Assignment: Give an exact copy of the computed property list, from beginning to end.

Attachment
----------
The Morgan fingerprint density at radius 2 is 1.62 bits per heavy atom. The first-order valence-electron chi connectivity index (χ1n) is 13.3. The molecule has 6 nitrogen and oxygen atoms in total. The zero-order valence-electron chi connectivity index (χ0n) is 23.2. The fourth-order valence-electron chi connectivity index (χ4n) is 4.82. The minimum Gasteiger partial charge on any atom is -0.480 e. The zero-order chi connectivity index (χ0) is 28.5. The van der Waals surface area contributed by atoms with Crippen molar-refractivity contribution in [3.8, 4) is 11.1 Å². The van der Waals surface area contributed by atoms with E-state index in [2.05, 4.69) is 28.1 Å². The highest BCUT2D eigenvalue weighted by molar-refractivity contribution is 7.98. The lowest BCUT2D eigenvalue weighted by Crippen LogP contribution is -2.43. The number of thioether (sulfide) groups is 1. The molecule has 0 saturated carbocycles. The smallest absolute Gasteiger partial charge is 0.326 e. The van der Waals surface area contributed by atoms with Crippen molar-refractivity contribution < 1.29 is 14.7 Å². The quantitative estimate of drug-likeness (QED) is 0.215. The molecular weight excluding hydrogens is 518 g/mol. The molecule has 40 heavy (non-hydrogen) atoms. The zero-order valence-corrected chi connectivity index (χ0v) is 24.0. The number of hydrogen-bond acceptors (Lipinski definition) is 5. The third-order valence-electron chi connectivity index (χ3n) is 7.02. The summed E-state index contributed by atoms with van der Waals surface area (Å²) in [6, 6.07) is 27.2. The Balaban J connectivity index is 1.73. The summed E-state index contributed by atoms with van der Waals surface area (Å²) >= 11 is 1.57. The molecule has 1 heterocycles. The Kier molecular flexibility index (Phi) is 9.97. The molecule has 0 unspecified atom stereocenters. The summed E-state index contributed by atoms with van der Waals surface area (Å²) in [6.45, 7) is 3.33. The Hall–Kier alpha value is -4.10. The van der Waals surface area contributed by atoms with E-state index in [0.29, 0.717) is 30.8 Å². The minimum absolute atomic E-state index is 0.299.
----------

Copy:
The Morgan fingerprint density at radius 2 is 1.62 bits per heavy atom. The first-order valence-electron chi connectivity index (χ1n) is 13.3. The molecule has 6 nitrogen and oxygen atoms in total. The zero-order valence-electron chi connectivity index (χ0n) is 23.2. The fourth-order valence-electron chi connectivity index (χ4n) is 4.82. The minimum Gasteiger partial charge on any atom is -0.480 e. The zero-order chi connectivity index (χ0) is 28.5. The van der Waals surface area contributed by atoms with Crippen molar-refractivity contribution in [3.8, 4) is 11.1 Å². The van der Waals surface area contributed by atoms with E-state index in [2.05, 4.69) is 28.1 Å². The highest BCUT2D eigenvalue weighted by molar-refractivity contribution is 7.98. The lowest BCUT2D eigenvalue weighted by Crippen LogP contribution is -2.43. The number of thioether (sulfide) groups is 1. The molecule has 0 saturated carbocycles. The smallest absolute Gasteiger partial charge is 0.326 e. The van der Waals surface area contributed by atoms with Crippen molar-refractivity contribution < 1.29 is 14.7 Å². The quantitative estimate of drug-likeness (QED) is 0.215. The molecular weight excluding hydrogens is 518 g/mol. The molecule has 40 heavy (non-hydrogen) atoms. The zero-order valence-corrected chi connectivity index (χ0v) is 24.0. The number of hydrogen-bond acceptors (Lipinski definition) is 5. The third-order valence-electron chi connectivity index (χ3n) is 7.02. The summed E-state index contributed by atoms with van der Waals surface area (Å²) in [6, 6.07) is 27.2. The Balaban J connectivity index is 1.73. The summed E-state index contributed by atoms with van der Waals surface area (Å²) >= 11 is 1.57. The molecule has 1 heterocycles. The Kier molecular flexibility index (Phi) is 9.97. The molecule has 0 unspecified atom stereocenters. The summed E-state index contributed by atoms with van der Waals surface area (Å²) in [6.45, 7) is 3.33. The Hall–Kier alpha value is -4.10. The van der Waals surface area contributed by atoms with E-state index in [0.29, 0.717) is 30.8 Å². The minimum absolute atomic E-state index is 0.299.